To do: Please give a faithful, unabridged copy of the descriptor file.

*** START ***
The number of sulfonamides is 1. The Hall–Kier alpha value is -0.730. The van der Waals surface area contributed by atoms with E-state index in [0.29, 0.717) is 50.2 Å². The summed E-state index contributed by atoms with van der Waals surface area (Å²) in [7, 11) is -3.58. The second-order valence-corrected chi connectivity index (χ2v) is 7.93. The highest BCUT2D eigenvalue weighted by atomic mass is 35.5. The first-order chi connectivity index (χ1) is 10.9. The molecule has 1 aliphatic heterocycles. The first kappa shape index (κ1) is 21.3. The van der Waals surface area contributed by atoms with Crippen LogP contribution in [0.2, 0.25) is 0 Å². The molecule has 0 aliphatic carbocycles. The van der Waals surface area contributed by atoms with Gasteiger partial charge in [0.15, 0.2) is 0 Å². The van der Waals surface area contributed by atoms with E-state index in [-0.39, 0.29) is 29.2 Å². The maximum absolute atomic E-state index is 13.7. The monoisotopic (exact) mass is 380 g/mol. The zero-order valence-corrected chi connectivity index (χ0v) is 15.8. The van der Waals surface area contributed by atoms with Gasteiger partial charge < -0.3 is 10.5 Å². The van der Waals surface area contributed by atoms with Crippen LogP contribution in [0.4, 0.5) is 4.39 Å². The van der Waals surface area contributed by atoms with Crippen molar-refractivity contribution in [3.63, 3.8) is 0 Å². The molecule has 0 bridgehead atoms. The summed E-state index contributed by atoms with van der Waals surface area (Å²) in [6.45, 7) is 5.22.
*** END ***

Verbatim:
The number of sulfonamides is 1. The Hall–Kier alpha value is -0.730. The van der Waals surface area contributed by atoms with E-state index in [0.29, 0.717) is 50.2 Å². The summed E-state index contributed by atoms with van der Waals surface area (Å²) in [7, 11) is -3.58. The second-order valence-corrected chi connectivity index (χ2v) is 7.93. The highest BCUT2D eigenvalue weighted by atomic mass is 35.5. The first-order chi connectivity index (χ1) is 10.9. The molecule has 1 aliphatic heterocycles. The first kappa shape index (κ1) is 21.3. The van der Waals surface area contributed by atoms with Crippen LogP contribution in [0.2, 0.25) is 0 Å². The molecule has 0 aliphatic carbocycles. The van der Waals surface area contributed by atoms with Gasteiger partial charge in [0.15, 0.2) is 0 Å². The van der Waals surface area contributed by atoms with E-state index in [-0.39, 0.29) is 29.2 Å². The maximum absolute atomic E-state index is 13.7. The monoisotopic (exact) mass is 380 g/mol. The zero-order valence-corrected chi connectivity index (χ0v) is 15.8. The van der Waals surface area contributed by atoms with Gasteiger partial charge < -0.3 is 10.5 Å². The van der Waals surface area contributed by atoms with Crippen LogP contribution in [0.4, 0.5) is 4.39 Å². The van der Waals surface area contributed by atoms with Crippen molar-refractivity contribution in [3.63, 3.8) is 0 Å². The molecule has 0 bridgehead atoms. The summed E-state index contributed by atoms with van der Waals surface area (Å²) in [6.45, 7) is 5.22.